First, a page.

“When you don’t have political leadership, you don’t get decisions..” – Slugger O’Toole
“When you don’t have political leadership, you don’t get decisions and when you don’t get decisions, then you get the out-workings of what you see today in our health service.”
There’s even be an increasing tendency within the local press to start identifying senior members of what the writers of Yes Minister used to mockingly called the “permanent government” as being responsible for the lack of movement.
There are some powers of discretion available to senior civil servants, but what’s missing is that the whole point of electing MLAs is to function as a narrative bridge between the concerns of the parish and the more strategic issues of the whole region.
So if an expert report recommends folding acute services in what used to be known as the Erne Hospital in Enniskillen, that’s a decision that has to take account of the varying degrees of concerns from the local community.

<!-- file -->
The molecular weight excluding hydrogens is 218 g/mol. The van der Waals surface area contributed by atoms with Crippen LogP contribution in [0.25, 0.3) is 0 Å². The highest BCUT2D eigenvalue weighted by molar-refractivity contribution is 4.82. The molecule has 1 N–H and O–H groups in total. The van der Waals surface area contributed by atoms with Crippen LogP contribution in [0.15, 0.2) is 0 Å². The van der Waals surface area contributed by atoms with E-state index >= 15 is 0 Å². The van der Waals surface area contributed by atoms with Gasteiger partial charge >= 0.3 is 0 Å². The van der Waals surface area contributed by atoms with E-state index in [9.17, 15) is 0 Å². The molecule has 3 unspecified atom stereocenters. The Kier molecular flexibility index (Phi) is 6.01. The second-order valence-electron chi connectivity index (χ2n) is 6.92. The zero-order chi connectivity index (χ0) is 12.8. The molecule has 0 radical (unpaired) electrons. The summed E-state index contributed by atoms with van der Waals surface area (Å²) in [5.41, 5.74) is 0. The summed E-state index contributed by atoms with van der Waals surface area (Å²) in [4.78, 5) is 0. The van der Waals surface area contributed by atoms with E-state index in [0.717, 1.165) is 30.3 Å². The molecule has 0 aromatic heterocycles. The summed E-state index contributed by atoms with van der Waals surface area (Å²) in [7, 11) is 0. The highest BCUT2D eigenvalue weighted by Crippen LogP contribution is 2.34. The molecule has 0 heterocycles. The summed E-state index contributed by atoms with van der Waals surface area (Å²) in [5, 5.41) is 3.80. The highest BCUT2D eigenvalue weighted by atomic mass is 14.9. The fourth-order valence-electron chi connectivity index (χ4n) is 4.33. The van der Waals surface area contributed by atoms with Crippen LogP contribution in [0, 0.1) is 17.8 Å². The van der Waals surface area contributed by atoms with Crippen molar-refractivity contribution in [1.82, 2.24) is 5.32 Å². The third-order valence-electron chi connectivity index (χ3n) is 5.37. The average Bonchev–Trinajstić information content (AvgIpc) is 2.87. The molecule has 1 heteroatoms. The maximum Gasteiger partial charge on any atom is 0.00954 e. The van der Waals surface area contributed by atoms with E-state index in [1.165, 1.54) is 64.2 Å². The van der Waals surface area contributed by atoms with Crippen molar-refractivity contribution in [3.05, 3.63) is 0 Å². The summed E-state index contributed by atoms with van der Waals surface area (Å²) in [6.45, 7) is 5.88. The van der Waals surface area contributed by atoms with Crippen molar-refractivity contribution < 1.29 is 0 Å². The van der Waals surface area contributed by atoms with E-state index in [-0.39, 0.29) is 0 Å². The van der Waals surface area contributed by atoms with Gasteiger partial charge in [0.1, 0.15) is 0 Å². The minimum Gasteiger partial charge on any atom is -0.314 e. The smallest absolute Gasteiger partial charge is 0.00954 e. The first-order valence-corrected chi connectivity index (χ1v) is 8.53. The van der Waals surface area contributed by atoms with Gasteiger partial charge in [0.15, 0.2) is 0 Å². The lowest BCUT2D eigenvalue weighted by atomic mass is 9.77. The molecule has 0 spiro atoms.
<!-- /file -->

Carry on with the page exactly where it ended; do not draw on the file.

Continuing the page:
A key function of political parties is to internalise these tensions and develop an narrative to enable action within a framework of strategic objectives. Although we can criticise SF and the DUP, it’s hard to spot who else is offering that kind of work.
Which of them has anything to say about health and mental health, new workplace technologies, safe and secure communities, increasing violence against women and girls, housing security, childcare provision and early years education?
These are all issues that cannot really be dealt with by sectarianising the discourse. That’s outside a lot of comfort zones (for pols and pol corrs), but it’s where the voter bonus lies, since it is the chief worry and concern for an awful lot of ordinary folk.
They largely believe politicians are either not able to deal with it, or they’re not remotely interested in helping them.